Emerald Knight’s Shine Restored
By Staff Sgt. Jenna Bigham, 56th Fighter Wing Public Affairs
/ Published January 02, 2019
LUKE AIR FORCE BASE, Ariz. -- After closing its doors more than three years ago, the 308th Fighter Squadron, also known as at the Emerald Knights, was reactivated at Luke Air Force Base in November 2018.
While all eyes were on the people standing on the stage for the ceremony, another figure stood tall next to the stage. That figure was a newly restored coat of armor, dedicated in memory of Staff Sgt. Kelae H. Barcelona, 308th Aircraft Maintenance Unit dedicated crew chief, who lost his life to a drunk driver while on his way to work in 2005.
“It was early November and I was at the clinic and noticed a lieutenant colonel wearing the 308th FS patch on the sleeve of his flight suit,” said Staff Sgt. Edison Irizarry, 56th Equipment Maintenance Squadron aerospace ground equipment craftsman. “I hadn’t seen that patch for several years so I decided to ask him a few questions.”
Upon learning that the 308th FS would soon be reactivated, Irizarry knew he had to do something with the memorabilia he had seen in one of his unit’s storage containers. Flags, banners, swords and the coat of armor had all been tucked away after the squadron was deactivated in 2015.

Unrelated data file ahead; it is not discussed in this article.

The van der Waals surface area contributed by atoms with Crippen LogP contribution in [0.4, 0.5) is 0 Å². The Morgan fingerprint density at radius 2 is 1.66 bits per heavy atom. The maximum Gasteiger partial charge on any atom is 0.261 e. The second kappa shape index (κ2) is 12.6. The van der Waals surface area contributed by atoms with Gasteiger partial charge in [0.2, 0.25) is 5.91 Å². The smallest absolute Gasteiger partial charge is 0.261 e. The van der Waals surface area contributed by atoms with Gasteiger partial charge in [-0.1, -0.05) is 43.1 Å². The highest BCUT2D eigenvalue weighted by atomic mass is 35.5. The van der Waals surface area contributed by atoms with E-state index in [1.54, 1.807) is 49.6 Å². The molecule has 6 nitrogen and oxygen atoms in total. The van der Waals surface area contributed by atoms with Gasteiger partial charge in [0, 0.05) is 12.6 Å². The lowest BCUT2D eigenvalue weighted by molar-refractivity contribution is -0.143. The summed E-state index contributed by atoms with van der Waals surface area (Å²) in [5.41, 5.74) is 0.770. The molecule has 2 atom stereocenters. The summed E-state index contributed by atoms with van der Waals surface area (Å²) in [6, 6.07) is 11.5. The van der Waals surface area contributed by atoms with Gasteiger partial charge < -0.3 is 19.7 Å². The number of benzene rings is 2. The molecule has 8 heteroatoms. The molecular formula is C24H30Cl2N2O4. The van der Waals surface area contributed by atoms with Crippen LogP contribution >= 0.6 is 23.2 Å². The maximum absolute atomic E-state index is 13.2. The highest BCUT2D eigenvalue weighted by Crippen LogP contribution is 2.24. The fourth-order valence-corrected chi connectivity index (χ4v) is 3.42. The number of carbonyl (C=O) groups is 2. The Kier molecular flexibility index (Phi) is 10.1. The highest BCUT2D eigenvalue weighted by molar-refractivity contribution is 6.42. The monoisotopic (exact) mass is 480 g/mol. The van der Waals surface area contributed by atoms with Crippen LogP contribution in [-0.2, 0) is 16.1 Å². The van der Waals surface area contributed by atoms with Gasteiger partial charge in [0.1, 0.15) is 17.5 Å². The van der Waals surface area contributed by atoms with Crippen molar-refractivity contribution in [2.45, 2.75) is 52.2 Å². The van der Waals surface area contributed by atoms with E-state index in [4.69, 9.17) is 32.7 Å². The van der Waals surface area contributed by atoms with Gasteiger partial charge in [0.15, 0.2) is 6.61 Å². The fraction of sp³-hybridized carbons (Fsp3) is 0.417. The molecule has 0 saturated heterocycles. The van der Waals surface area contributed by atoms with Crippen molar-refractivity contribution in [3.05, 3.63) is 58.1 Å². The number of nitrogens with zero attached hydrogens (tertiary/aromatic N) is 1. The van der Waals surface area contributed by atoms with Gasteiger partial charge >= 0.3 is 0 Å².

“I remember reading the plaque on the coat of armor and after knowing the story behind it, it was so important to me that his memory not be forgotten,” said Irizarry. “I told my leadership what I wanted to do and they supported me, so I reached out to the 308th.”
“We were so grateful to know they had the items and he was going to restore them in time for the ceremony,” said Senior Master Sgt. Michael Davis, 308th AMU assistant superintendent. “The records for a fighter squadron are usually maintained by the historian and the operations side of the house. When it comes to maintenance, that’s not always the case and sometimes the history fades as people move or leave the service.”
After being in storage for a few years, the armor and other items were covered in dust and becoming tarnished.
“I don’t know how or why it ended up with our unit after the deactivation,” said Irizarry. “I just knew it was in pretty bad shape after being in storage for so long and I wanted to return it to its rightful owner in the best possible condition.”
Irizarry spent several days working to bring back the armor’s shine, and had help from a few other Airmen to meet the fast approaching deadline of completion for the ceremony. Together they repaired broken pieces and reconfigured components to prop the armor back up.
“These items were pretty significant and important to us and the legacy of Staff Sgt. Barcelona,” said Davis. “We’re thankful Irizarry and the other Airmen took the time to restore and bring back a piece of the AMU.”
With the diligent work of Irizarry and the others, the moto of the squadron, “Emerald Knights, strength and honor” was upheld.